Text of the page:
Even if the information is old, sometimes hearing the right thing at the right time in the right style by the right person can kick-start a legitimate transformation in someone’s life.

But this transformation relies not JUST on the information and effort, but on other factors that are outside of human control — timing, fit, what some call “luck.”

In other words, we can, and should, take responsibility for our lives. We can, and should, push ourselves to be better.

We often let ourselves off the hook too early. We can learn a lot from the likes of Tiger Woods, Mozart, Bobby Fischer, and the plethora of other hard working, successful people throughout history (and in the present).

We can learn a lot also from the self-help gurus (maybe not all of them, but certainly some of them).

But just a note of caution: self-help is not everything. Give yourself a break now and then, be compassionate if your life does not currently look like the picture the confident self-help writers and speakers paint for you.

And don’t be quick to judge others — you do not know what that person may be going through, what limitations they have that you do not. More than likely, if you were in their position, you would react the same way.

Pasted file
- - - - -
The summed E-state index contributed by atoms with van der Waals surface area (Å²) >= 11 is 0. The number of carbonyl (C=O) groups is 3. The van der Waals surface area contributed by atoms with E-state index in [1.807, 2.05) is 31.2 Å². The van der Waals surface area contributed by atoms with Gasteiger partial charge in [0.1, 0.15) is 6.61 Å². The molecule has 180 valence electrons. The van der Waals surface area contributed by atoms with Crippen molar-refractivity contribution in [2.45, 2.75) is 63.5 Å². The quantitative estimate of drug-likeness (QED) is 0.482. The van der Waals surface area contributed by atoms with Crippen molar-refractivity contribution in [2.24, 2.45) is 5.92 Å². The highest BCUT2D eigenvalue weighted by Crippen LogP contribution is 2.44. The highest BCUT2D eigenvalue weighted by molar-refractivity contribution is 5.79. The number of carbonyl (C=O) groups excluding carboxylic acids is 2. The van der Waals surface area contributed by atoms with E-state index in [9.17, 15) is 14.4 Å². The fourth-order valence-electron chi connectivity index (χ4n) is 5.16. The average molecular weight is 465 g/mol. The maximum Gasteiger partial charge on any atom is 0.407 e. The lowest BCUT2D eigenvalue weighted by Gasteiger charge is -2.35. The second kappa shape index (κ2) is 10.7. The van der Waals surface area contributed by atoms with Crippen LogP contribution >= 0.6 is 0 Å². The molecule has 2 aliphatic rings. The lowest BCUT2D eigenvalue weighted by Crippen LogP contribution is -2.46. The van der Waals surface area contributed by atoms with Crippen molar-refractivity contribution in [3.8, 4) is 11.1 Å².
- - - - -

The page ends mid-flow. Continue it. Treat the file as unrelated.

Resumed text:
Let’s not allow our natural penchant toward pride blind us to our own and others’ (very real) limitations.

On Temperance and Empathy

It’s always a struggle to strike the right balance between self-confidence and humility, without veering off into hubris on one side or hopelessness on the other.

This article, I’m afraid, is not a self-help piece written to help you figure out that balance in your own life.

All I want to say is: I get it. I understand.

If you are suffering and blaming yourself, and not sure whether you should try harder or give up, I know how you feel.

If you’ve read many self-help style articles and books and feel both motivated and cynical, I get you.

If you’re tired of bouncing between hope and despair with no end in sight, I know how you feel.

“Go with God”

So if you are about to launch into your next major self-improvement project, I wish you well — don’t be discouraged too soon. The harder you work and the more you believe, the more likely you are to make it.

And if you are suffering from your last failed self-improvement project, I understand. Take some time, rest and recover— but don’t give up. Chances are, you’ll get it right one of these days.

In either case, I’m here if you need a sympathetic ear.